On Tuesday (4th February) I had the very pleasant task of escorting the MSc Entomology and Integrated Pest management Students from Harper Adams University on a trip to visit the Entomology Department at the Natural History Museum, London. Despite having to leave at six in the morning all the students were on time (I hesitate to add bright-eyed and bushy-tailed as that would be a patent untruth), but they were there on time. I almost didn’t make it on time, as being a Yorkshire man, I decided that rather than leave my outside light on all day, I would try to make it to my garden gate in the dark. Consequently, I had a very close encounter with my garden pond and turned up at the coach with a wet sleeve, a bruised knee, skinned knuckles and one leg of my jeans tastefully decorated with pond-weed. Still the four-hour journey from Edgmond to London gave me plenty of time to dry out 😉
We arrived as planned at 10 am and were met by Max Barclay , the Collections Manager of Coleoptera and Hymenoptera, otherwise known as @Coleopterist who first told us that there were 22 000 drawers of beetles surrounding us, much more than either the Dipterists or Hymenopterists would be able to show us!
He did confess however, that he was no longer able to claim that beetles were the most speciose group in the world and that the famous quotation might now have to be “ an inordinate fondness for wasps (or possibly flies)”. Nothing daunted he wowed us with the largest beetles in the world, the aptly named Titans, quickly followed by a few of Charles Darwin’s collection from his famous HMS Beagle trip.
Next came some glorious metallic coloured specimens which looked as if they had been painted; interestingly if they had been painted, they would actually be too heavy to fly.
Max kept the students, and me, enthralled for some time and then led us upstairs to the Coleopterist’s Offices. These were fantastic; thanks to an added mezzanine floor, they get to work surrounded by carvings and magnificent windows. What a fantastic place to work.
Some of the researchers such as my friend Chris Lyal @Chrislyal are so dedicated that they rarely leave their chairs resulting in dramatic wear patterns 😉
Next on the agenda was the Hymenopteran collection where we were greeted by Gavin Broad also known as @BroadGavin, the Senior Curator of Hymenoptera. I don’t want you to think that entomologists are competitive and try to out-do each other, but
we were shown the longest wasp in the world; quite impressive, but not a patch on the Titans 😉
This was followed by a fantastic selection of wasp nests (of which I only show a few),
including one wearing a tweed jacket and woolly jumper!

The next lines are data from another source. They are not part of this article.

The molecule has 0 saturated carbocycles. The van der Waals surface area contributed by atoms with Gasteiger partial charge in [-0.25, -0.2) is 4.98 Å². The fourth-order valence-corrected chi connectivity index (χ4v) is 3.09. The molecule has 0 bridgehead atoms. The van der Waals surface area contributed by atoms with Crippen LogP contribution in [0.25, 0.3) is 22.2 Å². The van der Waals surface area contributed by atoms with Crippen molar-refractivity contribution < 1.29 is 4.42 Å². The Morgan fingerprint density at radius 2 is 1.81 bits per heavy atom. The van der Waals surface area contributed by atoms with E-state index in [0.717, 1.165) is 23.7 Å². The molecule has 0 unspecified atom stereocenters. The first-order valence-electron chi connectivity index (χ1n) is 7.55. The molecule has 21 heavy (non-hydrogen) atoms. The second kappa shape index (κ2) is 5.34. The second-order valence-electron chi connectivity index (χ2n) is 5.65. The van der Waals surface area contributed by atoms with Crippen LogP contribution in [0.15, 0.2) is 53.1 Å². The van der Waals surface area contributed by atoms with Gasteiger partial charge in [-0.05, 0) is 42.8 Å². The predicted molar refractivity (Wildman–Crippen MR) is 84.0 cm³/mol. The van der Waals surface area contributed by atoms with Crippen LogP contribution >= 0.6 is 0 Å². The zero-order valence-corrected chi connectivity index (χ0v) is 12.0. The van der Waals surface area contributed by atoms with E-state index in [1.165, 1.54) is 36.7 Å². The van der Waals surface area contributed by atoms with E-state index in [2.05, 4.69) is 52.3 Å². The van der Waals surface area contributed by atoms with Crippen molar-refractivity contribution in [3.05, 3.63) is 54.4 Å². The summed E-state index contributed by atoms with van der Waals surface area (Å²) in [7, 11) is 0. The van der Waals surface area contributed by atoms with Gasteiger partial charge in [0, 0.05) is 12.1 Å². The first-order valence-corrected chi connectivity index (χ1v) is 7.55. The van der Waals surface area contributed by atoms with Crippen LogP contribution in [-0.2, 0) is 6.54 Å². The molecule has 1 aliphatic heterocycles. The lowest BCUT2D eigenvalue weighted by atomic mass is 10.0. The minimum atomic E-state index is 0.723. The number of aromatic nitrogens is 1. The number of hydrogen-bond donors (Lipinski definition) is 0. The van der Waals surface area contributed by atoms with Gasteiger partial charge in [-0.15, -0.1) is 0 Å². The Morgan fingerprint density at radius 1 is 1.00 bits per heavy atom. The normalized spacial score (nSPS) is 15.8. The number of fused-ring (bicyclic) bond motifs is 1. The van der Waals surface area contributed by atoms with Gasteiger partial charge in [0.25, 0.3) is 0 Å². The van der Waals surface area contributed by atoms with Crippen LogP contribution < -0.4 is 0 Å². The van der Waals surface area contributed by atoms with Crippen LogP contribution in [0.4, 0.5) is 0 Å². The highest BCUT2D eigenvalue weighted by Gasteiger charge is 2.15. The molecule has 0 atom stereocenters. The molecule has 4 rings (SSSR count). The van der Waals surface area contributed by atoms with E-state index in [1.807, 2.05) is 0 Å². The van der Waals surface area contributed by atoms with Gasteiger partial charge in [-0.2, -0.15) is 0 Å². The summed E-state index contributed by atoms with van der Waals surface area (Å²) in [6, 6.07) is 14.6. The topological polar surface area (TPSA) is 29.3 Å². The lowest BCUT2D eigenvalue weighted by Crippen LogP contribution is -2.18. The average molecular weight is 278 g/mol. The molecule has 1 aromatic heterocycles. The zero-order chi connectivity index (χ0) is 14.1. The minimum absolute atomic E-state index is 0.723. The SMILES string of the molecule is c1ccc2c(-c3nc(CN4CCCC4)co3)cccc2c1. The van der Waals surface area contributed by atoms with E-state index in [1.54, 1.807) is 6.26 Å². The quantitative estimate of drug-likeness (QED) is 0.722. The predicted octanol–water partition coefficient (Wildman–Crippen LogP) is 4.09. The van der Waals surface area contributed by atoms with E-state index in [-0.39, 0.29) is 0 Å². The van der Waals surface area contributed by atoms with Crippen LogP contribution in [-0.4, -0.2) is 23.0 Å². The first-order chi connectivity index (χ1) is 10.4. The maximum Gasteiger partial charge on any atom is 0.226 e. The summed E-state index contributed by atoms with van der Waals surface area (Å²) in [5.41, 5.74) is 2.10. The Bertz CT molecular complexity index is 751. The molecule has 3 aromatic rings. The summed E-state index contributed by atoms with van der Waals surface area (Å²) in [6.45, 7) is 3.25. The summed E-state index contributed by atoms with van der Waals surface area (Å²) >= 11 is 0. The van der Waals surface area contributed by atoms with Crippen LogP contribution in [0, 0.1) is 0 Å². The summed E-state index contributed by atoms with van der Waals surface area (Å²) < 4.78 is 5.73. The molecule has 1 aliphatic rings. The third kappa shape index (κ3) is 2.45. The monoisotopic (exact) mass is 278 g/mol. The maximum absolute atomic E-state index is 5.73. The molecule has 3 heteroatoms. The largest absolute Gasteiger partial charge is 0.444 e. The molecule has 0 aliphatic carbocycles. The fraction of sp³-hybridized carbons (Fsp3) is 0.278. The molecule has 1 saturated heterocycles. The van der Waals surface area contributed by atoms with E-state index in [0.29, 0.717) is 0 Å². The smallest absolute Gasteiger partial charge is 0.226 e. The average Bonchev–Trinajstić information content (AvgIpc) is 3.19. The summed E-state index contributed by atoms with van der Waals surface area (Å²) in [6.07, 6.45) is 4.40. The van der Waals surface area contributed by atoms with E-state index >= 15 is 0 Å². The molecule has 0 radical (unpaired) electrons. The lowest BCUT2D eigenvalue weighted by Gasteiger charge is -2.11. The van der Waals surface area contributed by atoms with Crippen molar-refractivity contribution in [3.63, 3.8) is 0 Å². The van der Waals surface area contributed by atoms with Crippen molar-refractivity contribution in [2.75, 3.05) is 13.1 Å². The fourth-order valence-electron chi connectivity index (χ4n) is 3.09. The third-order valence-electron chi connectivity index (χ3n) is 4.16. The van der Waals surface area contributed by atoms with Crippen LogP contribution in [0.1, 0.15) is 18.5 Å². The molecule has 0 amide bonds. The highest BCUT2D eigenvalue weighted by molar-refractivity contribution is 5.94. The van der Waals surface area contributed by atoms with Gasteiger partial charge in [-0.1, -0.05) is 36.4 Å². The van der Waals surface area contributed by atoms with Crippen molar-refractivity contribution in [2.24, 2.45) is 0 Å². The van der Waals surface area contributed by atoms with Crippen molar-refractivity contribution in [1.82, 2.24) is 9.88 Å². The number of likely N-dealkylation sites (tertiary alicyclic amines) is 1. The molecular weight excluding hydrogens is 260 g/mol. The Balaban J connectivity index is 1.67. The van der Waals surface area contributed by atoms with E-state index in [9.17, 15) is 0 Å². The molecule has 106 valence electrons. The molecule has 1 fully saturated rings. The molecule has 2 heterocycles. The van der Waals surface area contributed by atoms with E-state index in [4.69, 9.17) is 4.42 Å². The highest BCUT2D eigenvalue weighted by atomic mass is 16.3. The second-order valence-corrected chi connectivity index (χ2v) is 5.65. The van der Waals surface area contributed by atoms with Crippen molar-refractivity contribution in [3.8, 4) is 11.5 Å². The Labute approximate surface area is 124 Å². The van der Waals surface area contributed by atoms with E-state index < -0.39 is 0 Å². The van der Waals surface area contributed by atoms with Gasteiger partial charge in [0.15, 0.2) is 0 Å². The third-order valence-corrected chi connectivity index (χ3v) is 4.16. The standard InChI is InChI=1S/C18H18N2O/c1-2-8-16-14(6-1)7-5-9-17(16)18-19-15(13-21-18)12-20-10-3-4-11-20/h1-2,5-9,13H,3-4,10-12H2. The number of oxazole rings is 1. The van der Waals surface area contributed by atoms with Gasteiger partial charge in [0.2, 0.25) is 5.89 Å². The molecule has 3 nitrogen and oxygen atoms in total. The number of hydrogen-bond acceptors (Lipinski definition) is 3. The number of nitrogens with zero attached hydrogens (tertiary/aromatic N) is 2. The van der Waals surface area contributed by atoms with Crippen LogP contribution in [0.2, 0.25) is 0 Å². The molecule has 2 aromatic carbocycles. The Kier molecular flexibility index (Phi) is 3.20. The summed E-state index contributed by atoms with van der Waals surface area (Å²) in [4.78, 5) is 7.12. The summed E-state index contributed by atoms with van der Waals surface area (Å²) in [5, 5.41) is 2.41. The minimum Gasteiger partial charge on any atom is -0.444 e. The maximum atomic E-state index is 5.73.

We left the Hymenopteran collection with a reminder of how few taxonomists there are and how much material needs to be sorted and identified; the picture shows just a tiny fraction of the material that comes in each day.
After lunch we joined Erica McAlister @FlygirlNHM, the Collection Manager for Diptera, Fleas and Spiders. She regaled us with stories
of bot flies, maggot-ridden corpses, showed us the maggots from the Ruxton murders (a forensic entomology first)
and demonstrated how some flies twerk! I really should have had a video camera. I must also not forget to mention how many boxes of Dipteran specimens there are still left to identify and catalogue. Again this is only a small selection.
Erica then led us into the bowels of the museum to see some of the largest invertebrates on the planet, giant squids,
albeit not insects but quite impressive. These are not on display to the public because they are preserved in formaldehyde, now deemed to be too dangerous to expose to all and sundry, despite the fact that as a school boy and undergraduate I spent a lot of time dissecting specimens preserved in the stuff, and as I recollect, not wearing gloves or face masks! If you do want to see it, it is possible to take a free tour of the Spirit Collection http://t.co/U49HRoFbhV. It was then time to get back on the coach and head back to Shropshire and Harper Adams University. Here I am, captured on film by one of the students @Ceri_Watkins as I try to make sure that everyone gets back on to the coach!
All in all, a most enjoyable day and many thanks to our hosts for making it so memorable.
I think that the thing that impressed us most was the enthusiasm everyone we met had for their particular group. Even we general entomologists tend to have a favourite group of insects, in my case aphids, but the passion that Max, Gavin and Erica have and displayed for their specialities, is something very special indeed. People tend to think of insect taxonomists as weird, introverted, bearded old gentleman. Anyone who has the privilege to meet any of our three hosts will realise how wrong this stereotype is and will wonder why the Government and Research Councils are so reluctant to adequately fund proper taxonomy.
Without a thorough knowledge of the taxonomy and diversity of insects and allied organisms we will continue to be at risk from invasive pests and diseases. If we don’t know what is out there, then how can we be ready to protect our crops and environment from outbreaks, or indeed, know how and what to protect to preserve the wonderful biodiversity which our planet supports. It is time to admit that the funding for the study of vertebrates needs to be scaled back by at least 90% and those resources diverted to the identification and study of the biology and ecology of the dominant animal species of the world, the invertebrates. In case anyone thinks that I am total partisan, I would also call for 20% of the funding devoted to vertebrate research should be dedicated to training plant scientist and funding whole organism botanical research. Please spread the message.